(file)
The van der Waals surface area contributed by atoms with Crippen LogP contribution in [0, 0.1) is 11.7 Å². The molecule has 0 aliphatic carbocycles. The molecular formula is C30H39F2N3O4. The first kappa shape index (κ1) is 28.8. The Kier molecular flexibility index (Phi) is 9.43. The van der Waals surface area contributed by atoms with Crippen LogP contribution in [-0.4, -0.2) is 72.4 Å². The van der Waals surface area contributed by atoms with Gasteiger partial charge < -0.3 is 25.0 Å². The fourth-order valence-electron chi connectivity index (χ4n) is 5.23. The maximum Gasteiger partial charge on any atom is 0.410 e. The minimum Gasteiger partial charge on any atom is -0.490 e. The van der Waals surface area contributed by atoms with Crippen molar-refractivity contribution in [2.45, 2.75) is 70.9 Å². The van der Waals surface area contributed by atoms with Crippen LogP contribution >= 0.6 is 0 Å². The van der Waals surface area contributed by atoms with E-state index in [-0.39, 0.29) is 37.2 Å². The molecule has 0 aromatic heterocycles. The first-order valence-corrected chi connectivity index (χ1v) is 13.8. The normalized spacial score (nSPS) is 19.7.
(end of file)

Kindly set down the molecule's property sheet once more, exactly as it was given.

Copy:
The van der Waals surface area contributed by atoms with Crippen LogP contribution in [0, 0.1) is 11.7 Å². The molecule has 0 aliphatic carbocycles. The molecular formula is C30H39F2N3O4. The first kappa shape index (κ1) is 28.8. The Kier molecular flexibility index (Phi) is 9.43. The van der Waals surface area contributed by atoms with Crippen LogP contribution in [-0.4, -0.2) is 72.4 Å². The van der Waals surface area contributed by atoms with Gasteiger partial charge < -0.3 is 25.0 Å². The fourth-order valence-electron chi connectivity index (χ4n) is 5.23. The maximum Gasteiger partial charge on any atom is 0.410 e. The minimum Gasteiger partial charge on any atom is -0.490 e. The van der Waals surface area contributed by atoms with Crippen molar-refractivity contribution in [2.45, 2.75) is 70.9 Å². The van der Waals surface area contributed by atoms with Crippen LogP contribution >= 0.6 is 0 Å². The van der Waals surface area contributed by atoms with E-state index in [-0.39, 0.29) is 37.2 Å². The molecule has 0 aromatic heterocycles. The first-order valence-corrected chi connectivity index (χ1v) is 13.8. The normalized spacial score (nSPS) is 19.7.